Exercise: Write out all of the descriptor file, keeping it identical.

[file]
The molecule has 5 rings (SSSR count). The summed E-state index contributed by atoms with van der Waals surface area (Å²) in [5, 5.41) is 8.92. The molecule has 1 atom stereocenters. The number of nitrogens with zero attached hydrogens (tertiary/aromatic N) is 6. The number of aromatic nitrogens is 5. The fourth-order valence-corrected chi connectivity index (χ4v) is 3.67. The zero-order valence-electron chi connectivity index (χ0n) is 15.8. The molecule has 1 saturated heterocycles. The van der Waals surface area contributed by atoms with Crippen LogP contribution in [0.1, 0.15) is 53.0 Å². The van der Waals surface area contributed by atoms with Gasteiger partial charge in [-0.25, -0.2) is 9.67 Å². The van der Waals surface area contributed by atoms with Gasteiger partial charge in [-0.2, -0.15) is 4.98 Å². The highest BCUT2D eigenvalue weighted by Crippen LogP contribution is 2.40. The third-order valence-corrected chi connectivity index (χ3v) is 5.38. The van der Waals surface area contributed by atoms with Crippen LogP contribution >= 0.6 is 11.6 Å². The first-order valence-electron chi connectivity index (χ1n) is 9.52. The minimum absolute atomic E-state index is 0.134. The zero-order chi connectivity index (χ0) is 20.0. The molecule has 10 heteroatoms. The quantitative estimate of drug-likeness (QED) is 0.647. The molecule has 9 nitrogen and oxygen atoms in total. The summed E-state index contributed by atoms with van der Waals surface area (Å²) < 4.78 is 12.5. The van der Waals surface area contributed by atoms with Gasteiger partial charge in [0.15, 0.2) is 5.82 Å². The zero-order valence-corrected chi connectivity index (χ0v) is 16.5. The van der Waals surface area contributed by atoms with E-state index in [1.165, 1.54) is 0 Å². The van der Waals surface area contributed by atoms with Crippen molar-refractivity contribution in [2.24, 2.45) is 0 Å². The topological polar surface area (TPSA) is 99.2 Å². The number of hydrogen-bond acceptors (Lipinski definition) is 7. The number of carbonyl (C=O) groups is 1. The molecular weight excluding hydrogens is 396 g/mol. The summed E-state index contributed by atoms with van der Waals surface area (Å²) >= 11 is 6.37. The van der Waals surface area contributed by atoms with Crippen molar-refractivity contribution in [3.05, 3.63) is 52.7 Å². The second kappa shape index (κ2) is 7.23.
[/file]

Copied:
The molecule has 5 rings (SSSR count). The summed E-state index contributed by atoms with van der Waals surface area (Å²) in [5, 5.41) is 8.92. The molecule has 1 atom stereocenters. The number of nitrogens with zero attached hydrogens (tertiary/aromatic N) is 6. The number of aromatic nitrogens is 5. The fourth-order valence-corrected chi connectivity index (χ4v) is 3.67. The zero-order valence-electron chi connectivity index (χ0n) is 15.8. The molecule has 1 saturated heterocycles. The van der Waals surface area contributed by atoms with Crippen LogP contribution in [0.1, 0.15) is 53.0 Å². The van der Waals surface area contributed by atoms with Gasteiger partial charge in [-0.25, -0.2) is 9.67 Å². The van der Waals surface area contributed by atoms with Gasteiger partial charge in [-0.2, -0.15) is 4.98 Å². The highest BCUT2D eigenvalue weighted by Crippen LogP contribution is 2.40. The third-order valence-corrected chi connectivity index (χ3v) is 5.38. The van der Waals surface area contributed by atoms with Crippen LogP contribution >= 0.6 is 11.6 Å². The first-order valence-electron chi connectivity index (χ1n) is 9.52. The minimum absolute atomic E-state index is 0.134. The zero-order chi connectivity index (χ0) is 20.0. The molecule has 10 heteroatoms. The quantitative estimate of drug-likeness (QED) is 0.647. The molecule has 9 nitrogen and oxygen atoms in total. The summed E-state index contributed by atoms with van der Waals surface area (Å²) < 4.78 is 12.5. The van der Waals surface area contributed by atoms with Gasteiger partial charge in [0.15, 0.2) is 5.82 Å². The zero-order valence-corrected chi connectivity index (χ0v) is 16.5. The van der Waals surface area contributed by atoms with E-state index in [1.165, 1.54) is 0 Å². The van der Waals surface area contributed by atoms with Crippen molar-refractivity contribution in [2.24, 2.45) is 0 Å². The topological polar surface area (TPSA) is 99.2 Å². The number of hydrogen-bond acceptors (Lipinski definition) is 7. The number of carbonyl (C=O) groups is 1. The molecular weight excluding hydrogens is 396 g/mol. The summed E-state index contributed by atoms with van der Waals surface area (Å²) >= 11 is 6.37. The van der Waals surface area contributed by atoms with Crippen molar-refractivity contribution in [3.05, 3.63) is 52.7 Å². The second kappa shape index (κ2) is 7.23.